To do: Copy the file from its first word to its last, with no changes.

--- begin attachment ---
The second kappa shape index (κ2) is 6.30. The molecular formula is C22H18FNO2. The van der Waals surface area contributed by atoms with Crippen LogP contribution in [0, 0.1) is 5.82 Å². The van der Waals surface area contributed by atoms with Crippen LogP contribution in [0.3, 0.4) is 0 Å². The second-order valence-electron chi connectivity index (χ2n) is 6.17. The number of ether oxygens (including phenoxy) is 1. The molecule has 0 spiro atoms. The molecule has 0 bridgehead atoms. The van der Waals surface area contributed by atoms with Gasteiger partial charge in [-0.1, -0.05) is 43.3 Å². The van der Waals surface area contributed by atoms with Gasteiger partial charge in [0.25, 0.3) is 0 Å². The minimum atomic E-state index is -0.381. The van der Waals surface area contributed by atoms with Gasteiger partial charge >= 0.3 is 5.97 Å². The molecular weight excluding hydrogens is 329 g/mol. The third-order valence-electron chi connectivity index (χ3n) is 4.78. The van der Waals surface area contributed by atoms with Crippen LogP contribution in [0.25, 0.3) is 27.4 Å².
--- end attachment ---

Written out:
The second kappa shape index (κ2) is 6.30. The molecular formula is C22H18FNO2. The van der Waals surface area contributed by atoms with Crippen LogP contribution in [0, 0.1) is 5.82 Å². The van der Waals surface area contributed by atoms with Crippen LogP contribution in [0.3, 0.4) is 0 Å². The second-order valence-electron chi connectivity index (χ2n) is 6.17. The number of ether oxygens (including phenoxy) is 1. The molecule has 0 spiro atoms. The molecule has 0 bridgehead atoms. The van der Waals surface area contributed by atoms with Gasteiger partial charge in [-0.1, -0.05) is 43.3 Å². The van der Waals surface area contributed by atoms with Gasteiger partial charge in [0.25, 0.3) is 0 Å². The minimum atomic E-state index is -0.381. The van der Waals surface area contributed by atoms with Gasteiger partial charge >= 0.3 is 5.97 Å². The molecular weight excluding hydrogens is 329 g/mol. The third-order valence-electron chi connectivity index (χ3n) is 4.78. The van der Waals surface area contributed by atoms with Crippen LogP contribution in [0.25, 0.3) is 27.4 Å².